Plesk represents a fully featured web hosting platform for automating web hosting business and daily sysadmin tasks. This hosting platform is compatible with Linux and Windows operating systems and supports certain database management systems. On Linux Plesk officially supports MariaDB, MySQL and PostgreSQL database servers. Plesk for Windows has full support of non-open source Microsoft SQL DBMS as well as open source MariaDB and MySQL. Although MongoDB is not officially supported – there are  workarounds on how to make them working together.

Next Level Ops Podcast: Using Cloud Services for Your Hosting or Website with Lukas Hertig

Hello Pleskians! This week we’re back with the sixth episode of the Official Plesk Podcast: Next Level Ops. In this installment, Superhost Joe welcomes back Lukas Hertig, our Highest Order Pleskian, to have a chat about hyperscale cloud services.

In This Episode: Cloud-Washing, Competing in a Hyperscale Cloud Environment and Specializing Your Niche

What do we mean when we’re talking about cloud services? What is a hyperscale cloud provider? How can hosting companies compete in a hyperscale cloud environment? Joe and Lukas get the ball rolling on cloud computing in this week’s Next Level Ops. “Unfortunately, there is a lot of “cloud-washing” out there in the market,” says Lukas.

“If you want to use cloud services, it depends highly on your use case or your business. All the great stuff that we’re personally using today - Netflix, Uber, Shopify - is backed by cloud services.”

Lukas Hertig

The main idea behind cloud computing is that it lets you share resources. Amazon was the first to consider this idea when it wanted to scale its services back in the 2000s. Companies can now run their applications on top of technology infrastructure provided by Amazon Web Services. These days, cloud computing is available globally. And a few big competitors have entered the market. One of the biggest advantages cloud services provide is that you can keep your data and your services where your customers are.

That said, in what circumstances can a company use cloud services? “If you want to use cloud services, it depends highly on your use case or your business,” says Lukas. “All the great stuff that we’re personally using today – Netflix, Uber, Shopify – is backed by cloud services.”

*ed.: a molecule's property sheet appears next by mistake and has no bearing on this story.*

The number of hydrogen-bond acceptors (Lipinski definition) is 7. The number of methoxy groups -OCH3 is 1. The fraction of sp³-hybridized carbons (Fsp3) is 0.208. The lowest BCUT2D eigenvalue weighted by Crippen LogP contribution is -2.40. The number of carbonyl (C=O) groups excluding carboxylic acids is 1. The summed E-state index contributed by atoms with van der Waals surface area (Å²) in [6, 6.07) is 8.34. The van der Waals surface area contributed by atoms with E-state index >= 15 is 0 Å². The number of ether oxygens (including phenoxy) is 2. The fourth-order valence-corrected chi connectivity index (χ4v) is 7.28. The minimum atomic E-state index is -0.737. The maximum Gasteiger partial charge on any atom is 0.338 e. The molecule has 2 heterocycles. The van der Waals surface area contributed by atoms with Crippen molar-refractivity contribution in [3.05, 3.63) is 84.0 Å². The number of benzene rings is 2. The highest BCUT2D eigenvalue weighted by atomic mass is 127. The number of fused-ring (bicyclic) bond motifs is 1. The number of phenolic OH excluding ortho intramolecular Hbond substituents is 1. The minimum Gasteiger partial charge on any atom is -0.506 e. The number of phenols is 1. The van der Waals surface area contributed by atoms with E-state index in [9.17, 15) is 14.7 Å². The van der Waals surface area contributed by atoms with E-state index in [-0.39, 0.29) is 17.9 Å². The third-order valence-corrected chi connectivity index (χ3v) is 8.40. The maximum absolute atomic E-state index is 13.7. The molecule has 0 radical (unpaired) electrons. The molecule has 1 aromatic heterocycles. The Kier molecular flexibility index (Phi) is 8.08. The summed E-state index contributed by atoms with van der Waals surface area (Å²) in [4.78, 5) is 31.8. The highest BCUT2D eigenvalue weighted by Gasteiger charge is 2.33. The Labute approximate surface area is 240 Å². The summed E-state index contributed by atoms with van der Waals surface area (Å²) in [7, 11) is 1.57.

Key Takeaways

  • Advantages of using cloud services. There has been concern among European companies about privacy in the cloud. However, today cloud providers are fully compliant with GDPR and local privacy regulations. This has made it easier for businesses to use such services. Using cloud services also depends on your use case. If you are a large enterprise, it allows you to spin up servers closest to your customers at the click of a button. When you are a start-up, it allows you to scale your services very fast.
  • Competing in a hyperscale cloud environment. Hyperscale cloud providers have made cloud infrastructure a commodity. So you need to find new ways to compete on a different layer, not just at the infrastructure level. For hosting companies that means moving from “generalist” to “specialist” managed services. Hosting companies should investigate what niche their customers belong to. This will enable them to provide more targeted technologies and services to their end users.
  • Partnering with hyperscale cloud providers. You can partner with companies like AWS and DigitalOcean using their partner programs and build on top of their hyperscale cloud. These companies are huge but they’re also human! It’s not all about competing but using existing services and building strategic relationships for growth.
  • Benefiting from hyperscale cloud technology. The rise of the platform plays a role here, i.e. look at platforms like Wix and Shopify who are actually using hyperscale cloud infrastructure to provide services to their users. Companies can develop more customized solutions using technology from hyperscalers. These solutions may not even be possible without hyperscaler technology!